The Hypoallergenic Myth
One of the first facts people come out with about Cockapoos is, they are hypoallergenic! It has become something of a self-perpetuating myth. And it isn’t true.
People who suffer from allergies and want a dog, sensibly research dog breeds that shed less than other breeds. The key phrase here is shed less.
Cockapoos, because of the Poodle parent, do shed less than most dogs. And that is a reason Poodles are a popular dog to breed (also because of their intelligence).
But adverts that proclaim the virtue of Cockapoos, as “suitable for people with allergies” are making a false statement.
Why it’s a ridiculous statement to make
There are a number of reasons its wrong for breeders to advertise the hypoallergenic myth.
- Due to the variations in a Cockapoo coat, it’s hard to predict what sort of coat the puppy will grow into.
- There are considerable variations of coat type within every litter
- The coat will vary dependant on whether the pup is a first cross (F1) or second or third cross (F2-3)
- A Cockapoo may not shed much (like a Poodle), or he may shed more like a Cocker.
Don’t be fooled by a Cockapoo puppy. Little puppies don’t shed, but when their adult coat comes in it may well provoke an allergic reaction.
There is a series of allergens (other than a Cockapoo’s coat) that can set off someone’s allergies. Dander (scales of dead skin), saliva and urine can easily trigger a reaction.
If you are prone to allergies and really want a dog, this is the best advice for you to follow:
- Do choose a breed with a Poodle or Schnauzer Parent as they are low shedders and come in three sizes all the way down to miniature. The smaller the dog = less hair to shed.
- Contact someone that has the breed you’re interested in and ask if you can visit or borrow the dog for a few hours. Make sure that is the only pet around, so you’re sure no other pets are triggering a reaction.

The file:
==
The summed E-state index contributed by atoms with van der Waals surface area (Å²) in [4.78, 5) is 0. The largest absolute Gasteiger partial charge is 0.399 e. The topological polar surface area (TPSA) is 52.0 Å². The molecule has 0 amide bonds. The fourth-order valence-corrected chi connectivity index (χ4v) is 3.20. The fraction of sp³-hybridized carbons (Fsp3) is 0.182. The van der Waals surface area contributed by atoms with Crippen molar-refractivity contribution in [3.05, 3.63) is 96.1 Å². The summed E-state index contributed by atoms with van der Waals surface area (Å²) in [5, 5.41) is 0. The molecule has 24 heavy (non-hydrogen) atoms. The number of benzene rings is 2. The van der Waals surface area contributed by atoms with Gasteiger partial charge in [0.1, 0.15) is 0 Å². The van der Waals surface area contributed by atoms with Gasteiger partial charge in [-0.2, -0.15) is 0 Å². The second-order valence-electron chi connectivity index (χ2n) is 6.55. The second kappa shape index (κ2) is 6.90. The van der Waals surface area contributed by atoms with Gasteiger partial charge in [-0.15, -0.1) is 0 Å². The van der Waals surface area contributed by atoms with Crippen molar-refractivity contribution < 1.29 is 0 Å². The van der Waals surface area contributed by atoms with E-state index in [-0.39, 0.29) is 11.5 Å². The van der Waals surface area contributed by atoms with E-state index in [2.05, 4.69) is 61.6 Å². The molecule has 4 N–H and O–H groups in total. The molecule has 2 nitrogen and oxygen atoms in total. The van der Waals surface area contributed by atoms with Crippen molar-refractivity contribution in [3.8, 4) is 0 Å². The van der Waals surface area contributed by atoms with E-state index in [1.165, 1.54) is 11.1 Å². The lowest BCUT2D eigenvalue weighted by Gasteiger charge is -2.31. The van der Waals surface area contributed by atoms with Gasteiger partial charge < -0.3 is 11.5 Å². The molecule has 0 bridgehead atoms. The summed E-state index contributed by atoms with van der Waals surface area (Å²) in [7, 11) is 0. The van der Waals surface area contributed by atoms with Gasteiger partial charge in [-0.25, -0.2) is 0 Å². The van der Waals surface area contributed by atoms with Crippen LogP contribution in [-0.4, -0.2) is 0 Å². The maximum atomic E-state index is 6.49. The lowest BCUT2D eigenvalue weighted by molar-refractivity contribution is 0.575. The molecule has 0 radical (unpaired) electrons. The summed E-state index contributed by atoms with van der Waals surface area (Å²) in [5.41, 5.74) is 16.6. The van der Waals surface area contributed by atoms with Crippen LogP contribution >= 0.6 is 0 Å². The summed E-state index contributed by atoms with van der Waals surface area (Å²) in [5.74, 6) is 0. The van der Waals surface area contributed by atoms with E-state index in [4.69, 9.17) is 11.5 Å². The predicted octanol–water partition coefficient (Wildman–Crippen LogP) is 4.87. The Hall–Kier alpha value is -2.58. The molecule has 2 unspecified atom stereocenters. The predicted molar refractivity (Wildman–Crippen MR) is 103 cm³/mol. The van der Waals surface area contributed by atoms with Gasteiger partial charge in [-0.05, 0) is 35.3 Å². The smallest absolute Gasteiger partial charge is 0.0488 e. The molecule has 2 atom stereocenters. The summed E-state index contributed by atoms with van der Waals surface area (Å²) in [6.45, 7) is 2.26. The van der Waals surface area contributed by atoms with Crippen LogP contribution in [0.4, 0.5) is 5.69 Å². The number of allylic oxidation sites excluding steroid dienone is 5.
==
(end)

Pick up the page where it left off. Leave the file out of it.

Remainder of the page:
Remember that allergy testing with puppies is pointless because puppies don’t shed hair.
If you have a preference for a particular coat type, fleece for example, spend time with a Cockapoo with that coat type. A Wavy or Flat Coat Cockapoo will shed more as they are closer genetically to the Cocker Spaniel. So, find a friend or breeder who can give you exposure to that coat type.
Once you’re with the dog
When you meet the dog, he will probably want to greet you so give him a good stroke and let him lick your hands. It’s important you let him lick your bare skin to see if you have a reaction to the saliva. Bring your licked hand up and touch your cheeks.
And remember to take your allergy medicine with you in case you do have a reaction.
Only after 24 hours of having no symptoms can you consider yourself okay as having no reaction.
- If you are prone to allergies I recommend having your Cockapoo groomed away from your home to avoid hair and allergens circulating.
- The fleece style Cockapoo Coat should ideally be clipped short to prevent carrying allergens on the coat put there from licking.
- Once allergy season kicks in, bathe your Cockapoo frequently to get rid of pollen and other allergens from the coat.
- There are wet-wipes available designed to remove allergens from the coat between bath times.
Do take the time to allergy check yourself and your family for the dog breed and Coat type you are interested in. There’s nothing worse than giving a dog a home then having to give him up because of an allergic reaction. It is avoidable.
If you do react to a dog’s saliva or urine, you probably won’t ever find a suitable dog.